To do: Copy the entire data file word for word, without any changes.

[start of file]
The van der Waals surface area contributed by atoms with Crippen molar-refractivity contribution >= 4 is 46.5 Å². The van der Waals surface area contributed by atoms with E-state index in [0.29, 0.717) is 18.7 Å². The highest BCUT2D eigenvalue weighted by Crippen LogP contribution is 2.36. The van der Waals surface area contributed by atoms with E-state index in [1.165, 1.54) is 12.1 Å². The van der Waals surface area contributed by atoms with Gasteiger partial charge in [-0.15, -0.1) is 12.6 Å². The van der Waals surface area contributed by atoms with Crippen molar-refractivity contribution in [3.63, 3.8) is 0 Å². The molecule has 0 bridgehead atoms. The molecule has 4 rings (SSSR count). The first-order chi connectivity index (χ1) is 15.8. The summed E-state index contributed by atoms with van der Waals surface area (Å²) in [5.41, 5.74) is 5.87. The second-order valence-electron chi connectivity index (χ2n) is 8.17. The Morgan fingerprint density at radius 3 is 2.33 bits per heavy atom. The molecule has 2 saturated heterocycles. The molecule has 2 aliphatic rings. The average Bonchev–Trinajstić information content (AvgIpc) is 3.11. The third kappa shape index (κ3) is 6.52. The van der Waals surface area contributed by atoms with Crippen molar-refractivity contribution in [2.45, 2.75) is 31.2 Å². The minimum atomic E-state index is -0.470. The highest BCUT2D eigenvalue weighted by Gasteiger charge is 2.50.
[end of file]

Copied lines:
The van der Waals surface area contributed by atoms with Crippen molar-refractivity contribution >= 4 is 46.5 Å². The van der Waals surface area contributed by atoms with E-state index in [0.29, 0.717) is 18.7 Å². The highest BCUT2D eigenvalue weighted by Crippen LogP contribution is 2.36. The van der Waals surface area contributed by atoms with E-state index in [1.165, 1.54) is 12.1 Å². The van der Waals surface area contributed by atoms with Gasteiger partial charge in [-0.15, -0.1) is 12.6 Å². The van der Waals surface area contributed by atoms with Crippen molar-refractivity contribution in [3.63, 3.8) is 0 Å². The molecule has 0 bridgehead atoms. The molecule has 4 rings (SSSR count). The first-order chi connectivity index (χ1) is 15.8. The summed E-state index contributed by atoms with van der Waals surface area (Å²) in [5.41, 5.74) is 5.87. The second-order valence-electron chi connectivity index (χ2n) is 8.17. The Morgan fingerprint density at radius 3 is 2.33 bits per heavy atom. The molecule has 2 saturated heterocycles. The molecule has 2 aliphatic rings. The average Bonchev–Trinajstić information content (AvgIpc) is 3.11. The third kappa shape index (κ3) is 6.52. The van der Waals surface area contributed by atoms with Crippen molar-refractivity contribution in [2.45, 2.75) is 31.2 Å². The minimum atomic E-state index is -0.470. The highest BCUT2D eigenvalue weighted by Gasteiger charge is 2.50.